A new statistical analysis of Airbnb listings shows the short-term-rental service is growing worldwide, but suggests that many hosts don't stick with it. Intermittent commercial uses of residences could be seen in the planning context of "mixed use."
Donald Trump invokes the darkest days of urban decay and crime to appeal to his base. The facts speak to an urban triumph that has led to greater national prosperity and higher standards of living for tens of millions of Americans.
Submitted by Todd Litman on September 19, 2015 - 1:00pm
According to "The End of Traffic & the Future of Transport," demographic, economic and technological trends are changing travel demands. In the future, people will prefer to drive less and rely more on alternatives. Not everybody has got the message.
The new Urban Mobility Scorecard measures traffic congestion with greater precision, but incorrectly. As with previous editions, it exaggerates congestion costs and undervalues the congestion reduction benefits of alternative modes and Smart Growth.
The Center for Opportunity Urbanism has a wonderful goal—to improve economic opportunities for working class households—but uses terrible research to reach confusing recommendations about which policies are best. Please do better!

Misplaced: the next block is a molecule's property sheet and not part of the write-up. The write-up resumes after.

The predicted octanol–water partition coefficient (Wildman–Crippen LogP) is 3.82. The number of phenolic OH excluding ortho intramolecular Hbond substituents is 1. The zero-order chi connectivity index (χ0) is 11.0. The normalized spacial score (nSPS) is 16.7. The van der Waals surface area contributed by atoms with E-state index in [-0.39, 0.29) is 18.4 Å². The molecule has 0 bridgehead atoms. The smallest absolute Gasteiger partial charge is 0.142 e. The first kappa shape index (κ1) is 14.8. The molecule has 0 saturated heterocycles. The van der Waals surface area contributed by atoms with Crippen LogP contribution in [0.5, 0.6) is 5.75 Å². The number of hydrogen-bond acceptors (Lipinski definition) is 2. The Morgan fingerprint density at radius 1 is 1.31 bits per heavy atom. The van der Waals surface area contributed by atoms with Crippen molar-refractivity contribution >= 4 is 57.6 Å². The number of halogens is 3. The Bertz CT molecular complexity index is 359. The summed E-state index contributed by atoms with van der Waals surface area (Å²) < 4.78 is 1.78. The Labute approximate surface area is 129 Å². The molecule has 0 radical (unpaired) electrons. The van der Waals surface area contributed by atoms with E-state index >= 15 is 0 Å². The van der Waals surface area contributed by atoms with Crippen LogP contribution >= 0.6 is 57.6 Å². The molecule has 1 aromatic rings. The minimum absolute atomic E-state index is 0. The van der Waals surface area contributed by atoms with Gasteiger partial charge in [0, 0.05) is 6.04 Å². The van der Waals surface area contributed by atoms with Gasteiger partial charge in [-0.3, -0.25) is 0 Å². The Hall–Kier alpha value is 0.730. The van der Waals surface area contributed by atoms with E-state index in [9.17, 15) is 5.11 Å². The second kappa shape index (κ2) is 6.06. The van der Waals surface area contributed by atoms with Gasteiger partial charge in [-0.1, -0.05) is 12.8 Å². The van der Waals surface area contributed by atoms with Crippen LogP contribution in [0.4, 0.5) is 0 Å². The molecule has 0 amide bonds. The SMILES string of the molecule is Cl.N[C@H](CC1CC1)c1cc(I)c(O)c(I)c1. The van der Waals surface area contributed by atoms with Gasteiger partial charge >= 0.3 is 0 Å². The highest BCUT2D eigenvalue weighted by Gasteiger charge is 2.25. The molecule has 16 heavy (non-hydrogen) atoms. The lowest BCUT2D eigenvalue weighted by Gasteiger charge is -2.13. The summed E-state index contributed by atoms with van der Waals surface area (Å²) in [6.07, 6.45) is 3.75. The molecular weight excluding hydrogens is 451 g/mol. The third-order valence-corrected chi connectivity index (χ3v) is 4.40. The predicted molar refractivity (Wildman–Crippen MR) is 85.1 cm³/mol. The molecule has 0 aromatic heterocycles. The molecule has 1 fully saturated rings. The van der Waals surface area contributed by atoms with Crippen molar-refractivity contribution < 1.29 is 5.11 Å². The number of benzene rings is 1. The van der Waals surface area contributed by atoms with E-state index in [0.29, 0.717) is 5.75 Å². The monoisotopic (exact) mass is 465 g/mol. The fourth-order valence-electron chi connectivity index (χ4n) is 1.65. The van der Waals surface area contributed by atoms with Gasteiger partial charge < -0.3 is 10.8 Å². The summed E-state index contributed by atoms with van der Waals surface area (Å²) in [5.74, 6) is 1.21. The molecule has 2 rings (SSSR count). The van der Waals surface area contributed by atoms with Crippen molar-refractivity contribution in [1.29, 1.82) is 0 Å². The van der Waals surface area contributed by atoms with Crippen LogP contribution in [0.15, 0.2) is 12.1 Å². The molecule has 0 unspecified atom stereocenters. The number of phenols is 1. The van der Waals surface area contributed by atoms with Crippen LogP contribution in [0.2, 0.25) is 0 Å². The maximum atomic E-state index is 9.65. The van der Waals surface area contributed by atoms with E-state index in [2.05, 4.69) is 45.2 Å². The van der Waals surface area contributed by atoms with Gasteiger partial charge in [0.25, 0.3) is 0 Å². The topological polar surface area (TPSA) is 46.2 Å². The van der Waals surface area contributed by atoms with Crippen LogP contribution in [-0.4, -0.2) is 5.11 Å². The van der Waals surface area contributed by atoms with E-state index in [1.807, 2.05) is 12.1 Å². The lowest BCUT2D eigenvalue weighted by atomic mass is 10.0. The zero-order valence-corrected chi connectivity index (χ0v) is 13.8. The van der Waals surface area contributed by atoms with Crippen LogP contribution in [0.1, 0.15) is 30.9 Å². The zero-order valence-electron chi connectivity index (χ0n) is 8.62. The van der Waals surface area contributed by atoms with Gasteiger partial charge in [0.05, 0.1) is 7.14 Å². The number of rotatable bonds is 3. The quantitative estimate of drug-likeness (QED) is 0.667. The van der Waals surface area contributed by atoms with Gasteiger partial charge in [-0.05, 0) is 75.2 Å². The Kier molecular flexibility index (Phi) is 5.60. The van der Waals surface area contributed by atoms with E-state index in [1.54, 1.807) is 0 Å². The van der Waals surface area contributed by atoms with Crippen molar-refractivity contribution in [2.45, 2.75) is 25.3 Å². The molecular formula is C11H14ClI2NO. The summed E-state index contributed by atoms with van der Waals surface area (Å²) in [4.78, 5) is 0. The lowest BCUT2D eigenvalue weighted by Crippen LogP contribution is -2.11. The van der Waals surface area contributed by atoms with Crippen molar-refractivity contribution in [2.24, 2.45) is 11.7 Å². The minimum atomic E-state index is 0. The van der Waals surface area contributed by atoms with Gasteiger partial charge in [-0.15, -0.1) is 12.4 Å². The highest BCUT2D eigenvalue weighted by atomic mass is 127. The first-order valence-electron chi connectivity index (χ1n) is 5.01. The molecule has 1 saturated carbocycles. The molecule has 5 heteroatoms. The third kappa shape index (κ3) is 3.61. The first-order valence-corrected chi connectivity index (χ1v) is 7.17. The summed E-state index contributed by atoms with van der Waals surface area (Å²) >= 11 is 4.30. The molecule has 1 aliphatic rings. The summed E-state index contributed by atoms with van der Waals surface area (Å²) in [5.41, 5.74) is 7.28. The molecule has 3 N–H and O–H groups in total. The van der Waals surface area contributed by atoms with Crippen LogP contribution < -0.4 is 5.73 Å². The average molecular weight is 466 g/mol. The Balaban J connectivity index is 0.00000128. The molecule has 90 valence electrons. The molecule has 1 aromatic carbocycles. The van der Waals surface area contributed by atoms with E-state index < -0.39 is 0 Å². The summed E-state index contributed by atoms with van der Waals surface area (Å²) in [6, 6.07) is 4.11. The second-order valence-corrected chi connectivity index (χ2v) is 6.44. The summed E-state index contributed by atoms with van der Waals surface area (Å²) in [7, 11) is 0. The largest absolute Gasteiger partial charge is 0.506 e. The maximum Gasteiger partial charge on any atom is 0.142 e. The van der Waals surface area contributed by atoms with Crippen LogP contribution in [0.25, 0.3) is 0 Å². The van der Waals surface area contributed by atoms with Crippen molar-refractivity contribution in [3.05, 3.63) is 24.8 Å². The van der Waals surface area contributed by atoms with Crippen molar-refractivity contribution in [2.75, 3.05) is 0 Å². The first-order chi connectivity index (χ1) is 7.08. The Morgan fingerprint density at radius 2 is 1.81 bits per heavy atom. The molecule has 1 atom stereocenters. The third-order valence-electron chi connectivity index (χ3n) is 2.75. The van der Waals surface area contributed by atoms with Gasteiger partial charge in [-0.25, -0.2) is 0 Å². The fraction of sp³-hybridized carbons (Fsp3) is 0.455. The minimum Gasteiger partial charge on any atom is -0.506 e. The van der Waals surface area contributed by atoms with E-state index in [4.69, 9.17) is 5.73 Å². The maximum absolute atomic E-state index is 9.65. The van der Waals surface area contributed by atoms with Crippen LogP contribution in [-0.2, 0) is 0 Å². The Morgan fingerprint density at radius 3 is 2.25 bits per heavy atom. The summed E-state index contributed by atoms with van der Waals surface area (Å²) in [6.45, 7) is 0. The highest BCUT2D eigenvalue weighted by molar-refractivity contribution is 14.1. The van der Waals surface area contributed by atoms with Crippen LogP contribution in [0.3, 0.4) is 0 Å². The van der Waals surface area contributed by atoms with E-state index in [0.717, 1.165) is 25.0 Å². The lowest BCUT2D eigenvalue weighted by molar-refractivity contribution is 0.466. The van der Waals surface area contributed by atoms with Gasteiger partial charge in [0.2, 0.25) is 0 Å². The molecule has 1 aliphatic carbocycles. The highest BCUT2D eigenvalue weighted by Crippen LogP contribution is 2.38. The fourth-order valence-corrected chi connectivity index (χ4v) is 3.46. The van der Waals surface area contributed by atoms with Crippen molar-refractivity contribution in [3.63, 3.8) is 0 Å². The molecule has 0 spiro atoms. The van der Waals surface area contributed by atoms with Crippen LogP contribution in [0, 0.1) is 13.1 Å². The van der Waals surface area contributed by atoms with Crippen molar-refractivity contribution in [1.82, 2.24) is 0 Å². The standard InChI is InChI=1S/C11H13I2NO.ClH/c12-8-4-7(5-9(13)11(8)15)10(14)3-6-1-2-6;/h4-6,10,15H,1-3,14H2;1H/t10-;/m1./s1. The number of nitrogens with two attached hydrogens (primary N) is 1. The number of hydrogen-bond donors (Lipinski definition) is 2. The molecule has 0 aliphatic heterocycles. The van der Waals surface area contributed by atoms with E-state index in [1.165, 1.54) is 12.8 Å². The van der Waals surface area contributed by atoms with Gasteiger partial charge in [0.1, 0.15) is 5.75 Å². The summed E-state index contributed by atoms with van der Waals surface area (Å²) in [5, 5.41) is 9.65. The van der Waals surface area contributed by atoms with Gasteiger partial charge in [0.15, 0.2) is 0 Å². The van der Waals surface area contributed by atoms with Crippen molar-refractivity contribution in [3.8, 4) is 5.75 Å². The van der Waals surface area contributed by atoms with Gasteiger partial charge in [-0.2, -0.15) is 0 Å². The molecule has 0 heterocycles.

A new American Automobile Association study argues that efforts to reduce driving by higher-risk seniors threaten their health. This analysis is backward: seniors benefit most from reduced driving and improved transport options.
Efficient and equitable urban roadway management favors higher value trips and more space-efficient modes over lower-value trips and space-intensive modes. This can justify bus lane networks in most major cities.
In Vancouver, British Columbia, dramatic reductions in automobile travel and resulting benefits demonstrate that integrated TDM and smart growth policies can help create cities that are healthy, wealthy, and wise.
Housing policy is not just about houses, it is also about people, and the determination of who may live in a community. We challenge communities to proclaim, “Yes in our backyard! We welcome new neighbors. We favor more diversity.”